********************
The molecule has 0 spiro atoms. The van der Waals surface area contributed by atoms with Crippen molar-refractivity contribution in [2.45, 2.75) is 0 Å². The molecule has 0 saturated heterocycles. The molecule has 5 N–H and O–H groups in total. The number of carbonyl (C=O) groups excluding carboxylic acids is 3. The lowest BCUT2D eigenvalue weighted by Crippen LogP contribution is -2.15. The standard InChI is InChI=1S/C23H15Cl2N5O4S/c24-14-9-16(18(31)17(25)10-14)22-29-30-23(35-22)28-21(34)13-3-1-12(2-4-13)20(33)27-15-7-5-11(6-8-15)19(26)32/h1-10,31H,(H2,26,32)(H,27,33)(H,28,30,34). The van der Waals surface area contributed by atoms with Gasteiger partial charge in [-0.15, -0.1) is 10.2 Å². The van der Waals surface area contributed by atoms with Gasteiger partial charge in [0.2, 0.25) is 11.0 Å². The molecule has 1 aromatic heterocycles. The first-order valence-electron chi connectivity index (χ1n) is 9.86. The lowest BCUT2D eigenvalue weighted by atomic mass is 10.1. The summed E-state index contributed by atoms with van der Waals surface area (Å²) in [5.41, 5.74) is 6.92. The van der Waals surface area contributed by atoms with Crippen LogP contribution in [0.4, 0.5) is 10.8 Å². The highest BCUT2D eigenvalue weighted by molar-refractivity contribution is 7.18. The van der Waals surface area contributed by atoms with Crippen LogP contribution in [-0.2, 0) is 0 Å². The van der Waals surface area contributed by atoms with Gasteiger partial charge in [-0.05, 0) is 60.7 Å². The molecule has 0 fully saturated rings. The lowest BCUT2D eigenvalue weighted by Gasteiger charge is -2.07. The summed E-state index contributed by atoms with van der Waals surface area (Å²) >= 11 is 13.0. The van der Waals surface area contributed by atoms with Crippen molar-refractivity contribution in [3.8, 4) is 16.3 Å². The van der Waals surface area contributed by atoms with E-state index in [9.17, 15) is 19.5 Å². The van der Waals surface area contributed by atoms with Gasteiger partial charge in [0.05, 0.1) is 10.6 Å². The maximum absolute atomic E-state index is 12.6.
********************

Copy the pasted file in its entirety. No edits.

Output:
The molecule has 0 spiro atoms. The van der Waals surface area contributed by atoms with Crippen molar-refractivity contribution in [2.45, 2.75) is 0 Å². The molecule has 0 saturated heterocycles. The molecule has 5 N–H and O–H groups in total. The number of carbonyl (C=O) groups excluding carboxylic acids is 3. The lowest BCUT2D eigenvalue weighted by Crippen LogP contribution is -2.15. The standard InChI is InChI=1S/C23H15Cl2N5O4S/c24-14-9-16(18(31)17(25)10-14)22-29-30-23(35-22)28-21(34)13-3-1-12(2-4-13)20(33)27-15-7-5-11(6-8-15)19(26)32/h1-10,31H,(H2,26,32)(H,27,33)(H,28,30,34). The van der Waals surface area contributed by atoms with Gasteiger partial charge in [-0.15, -0.1) is 10.2 Å². The van der Waals surface area contributed by atoms with Gasteiger partial charge in [0.2, 0.25) is 11.0 Å². The molecule has 1 aromatic heterocycles. The first-order valence-electron chi connectivity index (χ1n) is 9.86. The lowest BCUT2D eigenvalue weighted by atomic mass is 10.1. The summed E-state index contributed by atoms with van der Waals surface area (Å²) in [5.41, 5.74) is 6.92. The van der Waals surface area contributed by atoms with Crippen LogP contribution in [0.4, 0.5) is 10.8 Å². The highest BCUT2D eigenvalue weighted by molar-refractivity contribution is 7.18. The van der Waals surface area contributed by atoms with Crippen LogP contribution in [-0.2, 0) is 0 Å². The van der Waals surface area contributed by atoms with Gasteiger partial charge in [-0.05, 0) is 60.7 Å². The molecule has 0 fully saturated rings. The lowest BCUT2D eigenvalue weighted by Gasteiger charge is -2.07. The summed E-state index contributed by atoms with van der Waals surface area (Å²) >= 11 is 13.0. The van der Waals surface area contributed by atoms with Crippen molar-refractivity contribution in [3.8, 4) is 16.3 Å². The van der Waals surface area contributed by atoms with E-state index in [9.17, 15) is 19.5 Å². The van der Waals surface area contributed by atoms with Gasteiger partial charge in [0.05, 0.1) is 10.6 Å². The maximum absolute atomic E-state index is 12.6.